In February, I opened a new position in my Dividend Growth Portfolio when I purchased 18 shares of Qualcomm (QCOM). It became the 20th position in the portfolio.
I collect dividends, and when they reach $1000 in cash, I reinvest them into a hand-chosen stock.
It could be a new stock for the portfolio, or it could be an addition.
Earlier this week, the accumulating dividends surpassed the $1000 mark.
After considering several candidates, I decided to add to the QCOM position.
That will increase it to about 2% of the portfolio.
Here is how E-Trade displayed the execution of the order.
The total cost came to $1008.11 including commission. After the purchase, there is about $61 in cash left in the portfolio. That stays put and becomes the start of the next accumulation to $1000, which should occur in August.
Here is the tale of the tape for the 2 purchases:
This table illustrates a lot of things about dividend growth investing, and I want to highlight some of them.
Reinvestment of dividends. The $1000 was accumulated from all the stocks in the portfolio. By using those dividends from other companies, I was able to double my stake in Qualcomm in just 3 months.
Price variability. The price of Qualcomm actually went down from my first purchase in February until my second purchase this week. Some might consider that a bad sign or even alarming, but in my case it meant an easier path toward my main goal, which is increasing the portfolio’s dividend stream over the long term. I was able to double the number of shares and more than double my income from QCOM.
Yield variability. Stocks’ yields vary constantly. Yield is calculated as 1 Year’s Dividend / Price. Since Qualcomm’s price declined slightly since February, and they raised the dividend in the meantime, QCOM’s yield rose from 3.7% in February to 4.1% now.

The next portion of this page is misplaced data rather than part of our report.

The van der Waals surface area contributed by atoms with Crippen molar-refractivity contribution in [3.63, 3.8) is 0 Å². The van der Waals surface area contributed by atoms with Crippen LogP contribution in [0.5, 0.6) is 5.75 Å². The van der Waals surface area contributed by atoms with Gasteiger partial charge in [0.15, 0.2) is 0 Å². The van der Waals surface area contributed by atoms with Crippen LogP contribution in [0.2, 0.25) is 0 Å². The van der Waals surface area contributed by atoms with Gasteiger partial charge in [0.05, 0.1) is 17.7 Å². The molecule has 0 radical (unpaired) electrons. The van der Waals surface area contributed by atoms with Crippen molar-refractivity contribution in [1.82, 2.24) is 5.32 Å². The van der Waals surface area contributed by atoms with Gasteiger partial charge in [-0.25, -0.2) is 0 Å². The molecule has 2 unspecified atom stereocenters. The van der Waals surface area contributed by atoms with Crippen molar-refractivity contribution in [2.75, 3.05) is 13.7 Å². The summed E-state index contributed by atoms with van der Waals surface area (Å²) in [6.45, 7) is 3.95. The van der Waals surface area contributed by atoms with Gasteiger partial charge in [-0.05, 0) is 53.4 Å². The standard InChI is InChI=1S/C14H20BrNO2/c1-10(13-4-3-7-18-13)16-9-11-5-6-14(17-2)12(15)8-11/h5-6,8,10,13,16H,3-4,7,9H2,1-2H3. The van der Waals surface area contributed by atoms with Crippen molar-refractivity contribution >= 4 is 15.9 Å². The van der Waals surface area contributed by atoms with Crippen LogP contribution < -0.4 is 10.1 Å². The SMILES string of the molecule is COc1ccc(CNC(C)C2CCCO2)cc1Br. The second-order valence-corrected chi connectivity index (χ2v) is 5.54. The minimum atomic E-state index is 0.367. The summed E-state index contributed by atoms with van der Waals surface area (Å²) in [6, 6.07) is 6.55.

Income streams increase 2 ways. Not only did my income stream go up because I now own more shares, but also because Qualcomm increased its dividend since February. The increase was from $0.53 per share per quarter to $0.57 per share per quarter. That’s a 7.5% increase. That makes 15 years in a row that QCOM has increased its dividend.
Total income more than doubled. Three combined effects – (1) QCOM’s price declining slightly + (2) buying more shares through reinvesting dividends from other companies + (3) QCOM raising its dividend – resulted in more than a doubling of income from Qualcomm: From $38.16 per year to $82.08 per year from this single position in the portfolio.
The significance of the ex-dividend date. The ex-dividend date is the date by which you must have purchased a stock in order to receive its upcoming dividend. QCOM’s next ex-dividend date is May 26, so my purchase easily qualifies. I will receive the next dividend when it is paid in June.
The Choice of Qualcomm
I have analyzed QCOM 4 times over the past 10 months. Last July, it was my Dividend Growth Stock of the Month, and I liked it a lot. Then in December, it passed all of my screens to become part of the Dividend Growth “ETF” that I created at Motif Investing.
In February, I updated QCOM’s valuation, finding that it was significantly undervalued. And earlier this month, I updated QCOM’s quality, business viability, and valuation again in anticipation of my upcoming reinvestment this month. Again I found it to be significantly undervalued.